Battle for Idlib

Battle for Idlib: Who controls what?

UN Syria envoy Staffan de Mistura said the anticipated battle in Idlib would affect millions of civilians.

| Battle for Idlib, Syria's War, Middle East

 

Air raids have pounded areas in Syria's last rebel-held province of Idlib, killing several civilians and raising further concerns that an all-out government offensive is only a matter of time.

At least 24 raids - the first in three weeks - hit the area on Tuesday.

Idlib would be "the perfect storm", said UN Syria envoy Staffan de Mistura earlier this week. A battle, he said, would affect millions of civilians and could see both sides use chemical weapons

Similarly, Filippo Grandi, the head of the UN's refugee agency, cautioned that a wider offensive would cause renewed displacement while exacerbating an already dire humanitarian situation.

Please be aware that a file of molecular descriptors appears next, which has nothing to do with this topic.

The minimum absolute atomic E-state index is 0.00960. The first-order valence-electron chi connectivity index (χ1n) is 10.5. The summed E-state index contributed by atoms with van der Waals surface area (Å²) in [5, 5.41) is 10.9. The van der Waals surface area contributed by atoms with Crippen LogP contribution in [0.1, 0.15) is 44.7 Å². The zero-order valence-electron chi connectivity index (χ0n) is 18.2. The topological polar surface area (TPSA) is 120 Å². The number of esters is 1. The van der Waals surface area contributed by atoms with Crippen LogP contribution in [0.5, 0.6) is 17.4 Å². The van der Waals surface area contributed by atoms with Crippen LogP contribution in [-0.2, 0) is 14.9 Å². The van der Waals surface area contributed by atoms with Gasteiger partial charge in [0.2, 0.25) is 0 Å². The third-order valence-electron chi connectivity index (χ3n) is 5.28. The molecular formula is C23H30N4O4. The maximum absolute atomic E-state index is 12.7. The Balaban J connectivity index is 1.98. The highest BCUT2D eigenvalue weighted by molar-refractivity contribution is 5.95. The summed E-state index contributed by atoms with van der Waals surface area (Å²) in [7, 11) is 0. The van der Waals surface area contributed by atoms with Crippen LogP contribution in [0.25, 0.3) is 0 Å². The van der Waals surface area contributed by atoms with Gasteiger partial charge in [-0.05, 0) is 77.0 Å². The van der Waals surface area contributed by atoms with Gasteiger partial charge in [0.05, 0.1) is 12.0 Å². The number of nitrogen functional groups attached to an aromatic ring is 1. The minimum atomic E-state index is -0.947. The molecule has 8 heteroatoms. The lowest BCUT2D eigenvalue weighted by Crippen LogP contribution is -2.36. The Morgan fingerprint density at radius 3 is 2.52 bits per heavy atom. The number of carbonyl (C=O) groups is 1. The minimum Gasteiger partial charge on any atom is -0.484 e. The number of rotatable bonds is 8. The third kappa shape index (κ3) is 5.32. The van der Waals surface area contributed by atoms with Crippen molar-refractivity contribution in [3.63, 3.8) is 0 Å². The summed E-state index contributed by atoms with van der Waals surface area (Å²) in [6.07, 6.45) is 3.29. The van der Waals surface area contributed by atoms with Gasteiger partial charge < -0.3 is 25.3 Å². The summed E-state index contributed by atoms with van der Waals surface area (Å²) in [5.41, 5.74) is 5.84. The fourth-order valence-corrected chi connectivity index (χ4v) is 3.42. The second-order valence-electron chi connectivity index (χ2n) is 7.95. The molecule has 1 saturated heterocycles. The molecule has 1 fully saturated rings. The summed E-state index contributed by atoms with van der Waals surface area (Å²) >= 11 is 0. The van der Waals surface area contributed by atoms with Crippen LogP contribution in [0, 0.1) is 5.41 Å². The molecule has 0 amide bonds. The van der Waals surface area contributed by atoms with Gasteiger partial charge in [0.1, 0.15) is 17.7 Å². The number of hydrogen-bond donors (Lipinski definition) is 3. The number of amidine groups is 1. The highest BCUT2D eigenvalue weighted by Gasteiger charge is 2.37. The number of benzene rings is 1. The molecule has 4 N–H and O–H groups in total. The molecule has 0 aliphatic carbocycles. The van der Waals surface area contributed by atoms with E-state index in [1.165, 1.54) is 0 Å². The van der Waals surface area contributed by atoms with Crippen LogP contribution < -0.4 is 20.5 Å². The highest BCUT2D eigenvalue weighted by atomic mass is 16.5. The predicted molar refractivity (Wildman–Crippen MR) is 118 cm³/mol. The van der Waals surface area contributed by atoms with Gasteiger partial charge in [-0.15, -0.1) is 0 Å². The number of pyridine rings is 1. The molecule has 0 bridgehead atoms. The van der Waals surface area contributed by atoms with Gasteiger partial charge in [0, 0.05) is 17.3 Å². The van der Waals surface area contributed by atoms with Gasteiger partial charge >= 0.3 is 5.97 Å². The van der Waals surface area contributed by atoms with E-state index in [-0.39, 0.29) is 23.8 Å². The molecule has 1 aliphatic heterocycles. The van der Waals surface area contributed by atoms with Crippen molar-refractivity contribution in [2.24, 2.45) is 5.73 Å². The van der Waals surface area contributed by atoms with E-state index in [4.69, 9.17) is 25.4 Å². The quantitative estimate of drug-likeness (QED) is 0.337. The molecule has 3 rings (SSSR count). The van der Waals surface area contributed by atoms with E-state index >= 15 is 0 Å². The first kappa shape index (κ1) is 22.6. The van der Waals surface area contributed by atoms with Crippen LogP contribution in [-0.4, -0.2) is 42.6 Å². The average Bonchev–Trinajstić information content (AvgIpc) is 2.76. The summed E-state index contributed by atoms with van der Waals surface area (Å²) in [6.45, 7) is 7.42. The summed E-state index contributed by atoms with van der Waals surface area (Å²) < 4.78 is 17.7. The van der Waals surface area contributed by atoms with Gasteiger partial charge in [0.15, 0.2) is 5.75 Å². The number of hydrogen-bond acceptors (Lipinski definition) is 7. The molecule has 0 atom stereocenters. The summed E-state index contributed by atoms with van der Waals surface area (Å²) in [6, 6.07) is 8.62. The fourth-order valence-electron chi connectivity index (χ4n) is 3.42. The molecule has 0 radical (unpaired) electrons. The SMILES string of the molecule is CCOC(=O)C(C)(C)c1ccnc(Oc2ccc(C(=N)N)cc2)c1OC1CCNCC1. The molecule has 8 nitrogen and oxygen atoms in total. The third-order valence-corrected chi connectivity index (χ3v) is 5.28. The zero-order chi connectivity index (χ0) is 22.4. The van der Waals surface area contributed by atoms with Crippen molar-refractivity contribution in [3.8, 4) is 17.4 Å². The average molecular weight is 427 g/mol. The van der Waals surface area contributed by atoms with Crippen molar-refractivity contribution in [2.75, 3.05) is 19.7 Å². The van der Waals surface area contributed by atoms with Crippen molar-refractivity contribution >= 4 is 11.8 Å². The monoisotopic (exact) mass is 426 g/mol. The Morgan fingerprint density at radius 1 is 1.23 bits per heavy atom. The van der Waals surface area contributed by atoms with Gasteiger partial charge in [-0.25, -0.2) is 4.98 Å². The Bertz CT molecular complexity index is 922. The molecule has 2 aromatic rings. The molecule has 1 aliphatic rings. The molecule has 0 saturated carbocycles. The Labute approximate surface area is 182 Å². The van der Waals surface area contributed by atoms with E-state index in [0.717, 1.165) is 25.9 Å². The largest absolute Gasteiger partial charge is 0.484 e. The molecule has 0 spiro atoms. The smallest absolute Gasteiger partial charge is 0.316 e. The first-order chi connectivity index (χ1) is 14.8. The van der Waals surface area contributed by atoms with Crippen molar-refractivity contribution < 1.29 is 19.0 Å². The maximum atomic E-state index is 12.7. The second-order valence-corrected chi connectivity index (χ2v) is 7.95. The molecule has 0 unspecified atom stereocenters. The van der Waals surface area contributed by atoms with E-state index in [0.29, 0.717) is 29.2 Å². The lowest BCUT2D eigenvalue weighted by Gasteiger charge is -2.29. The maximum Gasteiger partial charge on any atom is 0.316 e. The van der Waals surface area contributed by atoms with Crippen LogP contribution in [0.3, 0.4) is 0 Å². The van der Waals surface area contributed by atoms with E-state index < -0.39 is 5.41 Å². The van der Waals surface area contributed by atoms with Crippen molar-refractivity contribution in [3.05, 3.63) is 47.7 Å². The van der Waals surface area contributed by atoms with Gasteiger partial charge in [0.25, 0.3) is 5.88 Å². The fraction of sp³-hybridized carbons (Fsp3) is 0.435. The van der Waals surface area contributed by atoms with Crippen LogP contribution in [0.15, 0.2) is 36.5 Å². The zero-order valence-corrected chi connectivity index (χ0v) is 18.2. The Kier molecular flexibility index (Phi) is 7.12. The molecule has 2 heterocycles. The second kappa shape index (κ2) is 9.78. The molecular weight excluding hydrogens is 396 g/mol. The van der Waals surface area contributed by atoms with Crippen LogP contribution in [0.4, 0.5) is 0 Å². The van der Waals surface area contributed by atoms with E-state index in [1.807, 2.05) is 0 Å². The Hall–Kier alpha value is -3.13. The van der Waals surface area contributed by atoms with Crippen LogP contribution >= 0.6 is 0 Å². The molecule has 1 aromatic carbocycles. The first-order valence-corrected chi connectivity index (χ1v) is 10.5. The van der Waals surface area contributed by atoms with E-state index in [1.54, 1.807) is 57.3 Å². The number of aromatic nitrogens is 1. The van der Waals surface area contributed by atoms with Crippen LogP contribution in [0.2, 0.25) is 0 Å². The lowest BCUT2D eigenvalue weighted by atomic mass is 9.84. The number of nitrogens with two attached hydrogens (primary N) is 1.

The attacks on Tuesday came as the United Nations urged Russia, a Syrian government ally, and Turkey, which backs certain rebel groups in Idlib, to help avert a "bloodbath".

There are an estimated 70,000 rebel fighters in and around the province. Idlib is strategically important as on one side it shares a border with the province of Latakia, home to the biggest Russian naval and airbase in Syria, and on the other side, it borders Turkey

The strategic M5 highway - the main access road to the north - also passes through Idlib.

The bombing mainly targeted the city of Jisr al-Shughour on Idlib's western edge, along with its surrounding towns and villages, activists told Al Jazeera.

The attacks lasted for several hours before subsiding at around 7pm local time (17:00 GMT).

Source: Al Jazeera News

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